The last chapter of my forthcoming book is titled “Tying up the loose ends”. Here I discuss truth.
“What is truth” was the question that Pontius Pilate asked Jesus, although it is doubtful he was too anxious to find the answer, for shortly after he condemned this innocent man to death and released a notorious murderer in his stead, in order to placate the crowd. I get the impression that many try to claim the moral high ground by claiming they are beholden to truth and it seems to me this includes outright liars who try to get one over those who are seekers after the truth. Putting aside the notion of relative truth (what is true for you may not be for me etc.) or alternative truths for a moment, all of us fall short even if we are not like Pilate and allow expediency to override nobler goals. We are subject to our own prejudices and axioms and even if we try to see other viewpoints, and try to find out the relevant facts, we often fall short. There is also a tendency to confuse opinion with truth, and given opinions differ, they can’t all be true.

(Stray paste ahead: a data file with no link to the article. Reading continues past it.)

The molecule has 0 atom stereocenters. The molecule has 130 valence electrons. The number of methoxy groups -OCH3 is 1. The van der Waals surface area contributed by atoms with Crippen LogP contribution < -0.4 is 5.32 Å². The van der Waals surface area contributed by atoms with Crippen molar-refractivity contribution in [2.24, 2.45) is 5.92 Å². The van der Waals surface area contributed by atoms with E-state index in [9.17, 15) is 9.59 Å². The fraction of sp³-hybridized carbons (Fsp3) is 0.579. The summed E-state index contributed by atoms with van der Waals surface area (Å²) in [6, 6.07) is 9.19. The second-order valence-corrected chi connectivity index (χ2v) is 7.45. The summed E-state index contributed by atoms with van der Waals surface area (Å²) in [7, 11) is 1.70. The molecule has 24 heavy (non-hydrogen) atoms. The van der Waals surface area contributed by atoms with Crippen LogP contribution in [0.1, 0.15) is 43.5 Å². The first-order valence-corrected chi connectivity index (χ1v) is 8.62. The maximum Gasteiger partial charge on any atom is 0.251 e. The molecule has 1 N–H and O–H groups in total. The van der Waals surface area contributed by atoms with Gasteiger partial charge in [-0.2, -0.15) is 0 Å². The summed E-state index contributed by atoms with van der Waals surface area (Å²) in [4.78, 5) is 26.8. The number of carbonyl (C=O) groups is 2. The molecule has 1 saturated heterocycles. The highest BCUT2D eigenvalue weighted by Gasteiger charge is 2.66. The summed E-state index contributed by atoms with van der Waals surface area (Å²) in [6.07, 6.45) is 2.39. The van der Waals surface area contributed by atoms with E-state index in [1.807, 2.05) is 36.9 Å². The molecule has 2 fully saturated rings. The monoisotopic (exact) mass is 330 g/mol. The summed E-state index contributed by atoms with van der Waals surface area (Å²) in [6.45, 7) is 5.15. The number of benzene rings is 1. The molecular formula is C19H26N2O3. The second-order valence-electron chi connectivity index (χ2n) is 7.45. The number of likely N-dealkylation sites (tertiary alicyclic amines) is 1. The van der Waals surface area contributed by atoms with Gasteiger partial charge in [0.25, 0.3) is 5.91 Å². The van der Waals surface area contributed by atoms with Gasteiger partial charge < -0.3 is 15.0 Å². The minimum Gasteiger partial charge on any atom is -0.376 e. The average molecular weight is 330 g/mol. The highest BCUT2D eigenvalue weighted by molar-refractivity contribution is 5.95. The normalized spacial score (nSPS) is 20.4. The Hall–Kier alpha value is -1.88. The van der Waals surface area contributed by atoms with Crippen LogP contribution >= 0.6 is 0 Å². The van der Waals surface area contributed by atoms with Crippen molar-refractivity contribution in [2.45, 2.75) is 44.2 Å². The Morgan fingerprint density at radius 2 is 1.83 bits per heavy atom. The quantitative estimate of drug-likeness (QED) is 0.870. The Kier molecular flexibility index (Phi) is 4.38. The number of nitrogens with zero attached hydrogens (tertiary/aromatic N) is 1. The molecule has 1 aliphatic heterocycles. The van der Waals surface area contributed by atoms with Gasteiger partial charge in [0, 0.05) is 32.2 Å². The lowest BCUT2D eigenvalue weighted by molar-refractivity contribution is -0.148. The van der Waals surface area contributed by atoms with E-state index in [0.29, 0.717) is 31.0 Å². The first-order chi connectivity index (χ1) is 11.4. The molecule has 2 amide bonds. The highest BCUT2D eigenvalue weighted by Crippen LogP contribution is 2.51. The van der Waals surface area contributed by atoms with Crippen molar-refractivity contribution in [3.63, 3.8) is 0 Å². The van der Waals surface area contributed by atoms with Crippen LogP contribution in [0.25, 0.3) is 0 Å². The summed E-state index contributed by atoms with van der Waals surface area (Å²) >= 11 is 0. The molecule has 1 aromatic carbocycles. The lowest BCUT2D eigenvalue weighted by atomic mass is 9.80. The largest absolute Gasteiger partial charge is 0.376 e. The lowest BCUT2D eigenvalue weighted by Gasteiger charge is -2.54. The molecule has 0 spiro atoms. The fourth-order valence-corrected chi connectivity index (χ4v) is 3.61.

Jesus claimed He is the Truth; it was said of Him, He is full of Truth; He spoke about the truth setting us free. Of all people, Christians should be those who place truth very high on their list of priorities, if only because that is what the Bible tells us to do. Before I go on about something that is bugging me and one of the key triggers behind writing this book, which was trying to figure out what was going on in the world so I can work out how best respond, and be one that leads people toward truth and away from error, I should make some personal statements. Truth has been a principle driving forces behind my community activism and Christian service. It is not an academic exercise, because dealing with the real world, and the messy situations I am confronted with all the time, means I don’t always have the luxury to pontificate over philosophical niceties.
I do not set myself up as a paragon of virtue, and admit sometimes to being a hypocrite. After all, if we are serious about truth it should affect all our relationships, especially our family and those close to us, and govern how we live. Truth can be found in many places, besides the Bible. I am intrigued by the sign inscribed over the Cavendish Laboratories, Cambridge: “the works of the Lord are great, sought out of all them that have pleasure therein”, Psalm 111v2, suggesting scientific endeavour is one way of discovering truth; one might add many other fields of human endeavour. The last point is truth needs to be coupled with things like grace, love and humility (as it was with Jesus) and a realization that there is a lot we don’t know for sure.